‘Heist’ (2015) Review: Why?


Movie Rating:


With a title as generic as ‘Heist’, you know you’re in for a rough watch (unless it’s David Mamet’s ‘Heist’, which sadly is not the case today). This is a film so tediously lame and formulaic that it should grace only the very bottom of truck stop DVD bins. One day it will.

Somehow, the film got a remarkable cast, so the production values are glossy and the initial release is theatrical. You might even force yourself into thinking you like it for a while because you’re so fond of all the faces trotting across the screen. Don’t fall for the trap. The movie is on a one-way trip to obscurity. Paying any attention to it will just needlessly slow down that process.

Jeffrey Dean Morgan continues his sad streak of headlining movies that are unworthy of his talents. This time he plays Vaughn, a father with a terminally ill daughter that his meager boat casino salary can’t afford to support. She has a big surgery that he’s hoping his boss (Robert De Niro, who must owe back taxes or something) might help him with. But no, he’s a jerk.

Fortunately, Vaughn is not the only disgruntled employee around that floating gambling den. There’s also an embittered Dave Bautista playing a man tired of being hired muscle. He has a plan to rob the joint. He just needs a man further inside the business with the right information to pull off the job. Wouldn’t ya know it? Vaughn is that guy. So, they team up, do the heist, and shockingly it all goes wrong. Next thing you know, they’re trying to make a getaway on a public bus because, yes, this thing is a low rate ‘Speed’ knockoff as well. With cops on their tail, all seems lost. Fortunately, Vaughn has the kind eyes that Gina Carano’s cop knows she can trust. Maybe this will work out? Or not… Honestly, who cares?

‘Heist’ feels like a script that was written for the late 1990s direct-to-video market, sold in a coked-up pitch meeting with the line, “It’s like Reservoir Dogs meets Speed!” The thing then stuck around until director Scott Mann (no relation to Michael) managed to con all these actors into doing it. If nothing else, that’s likely a sad indication of the struggles of the mid-level genre movie these days. ‘Heist’ was somehow the best project available for all these guys.

To each and every actor’s credit, they do their best. Morgan somehow finds genuine pathos in his cartoon action hero, while Carano and Bautista continue to prove that they’re better actors than the stigma associated with their former careers might suggest. Sure, they’re all putting that effort into total garbage, but the fact that they came come out of this thing with only minimum embarrassment is almost as impressive an achievement as providing a good performance in a great movie.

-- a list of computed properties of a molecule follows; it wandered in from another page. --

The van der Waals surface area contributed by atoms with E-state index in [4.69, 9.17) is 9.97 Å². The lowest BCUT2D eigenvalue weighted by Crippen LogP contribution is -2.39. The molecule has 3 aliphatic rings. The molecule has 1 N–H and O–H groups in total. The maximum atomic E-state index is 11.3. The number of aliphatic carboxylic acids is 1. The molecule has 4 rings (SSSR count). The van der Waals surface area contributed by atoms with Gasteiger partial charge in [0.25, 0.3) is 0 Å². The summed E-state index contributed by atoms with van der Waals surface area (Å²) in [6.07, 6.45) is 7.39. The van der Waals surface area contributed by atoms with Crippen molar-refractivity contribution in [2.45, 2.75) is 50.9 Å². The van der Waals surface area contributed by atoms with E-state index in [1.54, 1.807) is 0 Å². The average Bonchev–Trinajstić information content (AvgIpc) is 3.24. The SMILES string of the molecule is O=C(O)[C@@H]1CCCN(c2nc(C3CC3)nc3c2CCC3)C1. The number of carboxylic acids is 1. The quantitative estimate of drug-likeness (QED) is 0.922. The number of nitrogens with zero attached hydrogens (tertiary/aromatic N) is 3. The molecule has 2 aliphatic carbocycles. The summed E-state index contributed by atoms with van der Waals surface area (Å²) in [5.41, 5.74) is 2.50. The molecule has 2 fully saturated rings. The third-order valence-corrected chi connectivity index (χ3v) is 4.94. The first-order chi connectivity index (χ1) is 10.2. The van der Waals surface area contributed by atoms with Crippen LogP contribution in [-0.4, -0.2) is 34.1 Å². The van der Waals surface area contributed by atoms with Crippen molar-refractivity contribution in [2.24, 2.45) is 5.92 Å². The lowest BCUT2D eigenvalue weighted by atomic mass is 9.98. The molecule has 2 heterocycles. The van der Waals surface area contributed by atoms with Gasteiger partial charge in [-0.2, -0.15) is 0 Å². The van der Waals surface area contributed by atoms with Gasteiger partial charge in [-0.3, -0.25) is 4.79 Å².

As for De Niro… well… what can you say? The guy is on autopilot just like in every movie he’s made in the last decade not directed by David O. Russell. I suppose it’s less cringe-inducing to see De Niro slumming in ‘Heist’ than ‘The Intern’, since it’s at least within a more appropriate genre, but still… This is rough. He’s just lucky that his early work was extraordinary enough that nothing he does now can outright destroy his legacy, even though sometimes it feels like that’s the actor’s goal these days.

Other than the cast, ‘Heist’ is remarkably unexceptional in every conceivable way. The dialogue feels like it was compiled out of lines stolen from the crumpled pages of an actual screenplay. No cliché is too big to shove into the actors’ mouths, and you can’t help but feel sorry for them for merely having to memorize these words. The plot is absolutely ludicrous, yet performed with such dour seriousness that it can’t even be enjoyed as ludicrous camp. It’s hard to imagine how the filmmakers could have possibly read this thing and considered playing it as serious drama. But given how lazily Scott Mann shoots the movie without even a modest sense of suspense technique or clear screen grammar, it’s safe to say that it was made by people who didn’t care or know any better.

‘Heist’ isn’t even worth watching to laugh at. There isn’t enough delightfully stupid material for that. This thing is just dull and dumb, worth forgetting before even seeing it. On the plus side, at least it should disappear fast enough that the cast won’t have time to get embarrassed. Hopefully, their paychecks last long enough to take a little more time to pick their next projects.


Leave a Reply

Your email address will not be published. Required fields are marked *